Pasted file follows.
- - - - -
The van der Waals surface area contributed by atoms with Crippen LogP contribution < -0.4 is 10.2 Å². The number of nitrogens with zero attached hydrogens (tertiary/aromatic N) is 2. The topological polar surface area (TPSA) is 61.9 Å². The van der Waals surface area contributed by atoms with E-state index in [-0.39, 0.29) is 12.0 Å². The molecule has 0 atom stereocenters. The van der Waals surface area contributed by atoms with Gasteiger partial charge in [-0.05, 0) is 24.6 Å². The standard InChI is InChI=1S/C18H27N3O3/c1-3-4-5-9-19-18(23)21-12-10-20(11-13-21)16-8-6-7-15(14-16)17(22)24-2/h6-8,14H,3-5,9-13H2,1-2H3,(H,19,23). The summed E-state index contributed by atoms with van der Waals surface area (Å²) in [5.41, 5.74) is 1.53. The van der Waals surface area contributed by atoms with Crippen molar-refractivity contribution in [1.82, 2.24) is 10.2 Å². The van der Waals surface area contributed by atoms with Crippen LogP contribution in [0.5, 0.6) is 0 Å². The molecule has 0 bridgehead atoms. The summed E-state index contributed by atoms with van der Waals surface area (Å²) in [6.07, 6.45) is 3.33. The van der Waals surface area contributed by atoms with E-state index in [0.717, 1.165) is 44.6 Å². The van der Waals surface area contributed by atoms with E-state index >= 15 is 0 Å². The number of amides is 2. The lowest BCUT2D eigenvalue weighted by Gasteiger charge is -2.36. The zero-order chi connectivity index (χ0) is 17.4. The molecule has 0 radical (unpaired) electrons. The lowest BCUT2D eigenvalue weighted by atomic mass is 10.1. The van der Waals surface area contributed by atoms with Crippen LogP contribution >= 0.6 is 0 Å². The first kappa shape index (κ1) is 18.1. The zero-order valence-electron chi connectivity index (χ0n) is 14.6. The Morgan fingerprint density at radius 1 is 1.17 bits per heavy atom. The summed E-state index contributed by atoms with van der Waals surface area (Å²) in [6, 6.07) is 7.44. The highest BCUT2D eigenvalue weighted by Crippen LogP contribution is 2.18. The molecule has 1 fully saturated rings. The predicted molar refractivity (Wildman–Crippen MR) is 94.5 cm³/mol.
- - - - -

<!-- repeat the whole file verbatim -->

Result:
The van der Waals surface area contributed by atoms with Crippen LogP contribution < -0.4 is 10.2 Å². The number of nitrogens with zero attached hydrogens (tertiary/aromatic N) is 2. The topological polar surface area (TPSA) is 61.9 Å². The van der Waals surface area contributed by atoms with E-state index in [-0.39, 0.29) is 12.0 Å². The molecule has 0 atom stereocenters. The van der Waals surface area contributed by atoms with Gasteiger partial charge in [-0.05, 0) is 24.6 Å². The standard InChI is InChI=1S/C18H27N3O3/c1-3-4-5-9-19-18(23)21-12-10-20(11-13-21)16-8-6-7-15(14-16)17(22)24-2/h6-8,14H,3-5,9-13H2,1-2H3,(H,19,23). The summed E-state index contributed by atoms with van der Waals surface area (Å²) in [5.41, 5.74) is 1.53. The van der Waals surface area contributed by atoms with Crippen molar-refractivity contribution in [1.82, 2.24) is 10.2 Å². The van der Waals surface area contributed by atoms with Crippen LogP contribution in [0.5, 0.6) is 0 Å². The molecule has 0 bridgehead atoms. The summed E-state index contributed by atoms with van der Waals surface area (Å²) in [6.07, 6.45) is 3.33. The van der Waals surface area contributed by atoms with E-state index in [0.717, 1.165) is 44.6 Å². The van der Waals surface area contributed by atoms with E-state index >= 15 is 0 Å². The number of amides is 2. The lowest BCUT2D eigenvalue weighted by Gasteiger charge is -2.36. The zero-order chi connectivity index (χ0) is 17.4. The molecule has 0 radical (unpaired) electrons. The lowest BCUT2D eigenvalue weighted by atomic mass is 10.1. The van der Waals surface area contributed by atoms with Crippen LogP contribution >= 0.6 is 0 Å². The first kappa shape index (κ1) is 18.1. The zero-order valence-electron chi connectivity index (χ0n) is 14.6. The Morgan fingerprint density at radius 1 is 1.17 bits per heavy atom. The summed E-state index contributed by atoms with van der Waals surface area (Å²) in [6, 6.07) is 7.44. The highest BCUT2D eigenvalue weighted by Crippen LogP contribution is 2.18. The molecule has 1 fully saturated rings. The predicted molar refractivity (Wildman–Crippen MR) is 94.5 cm³/mol.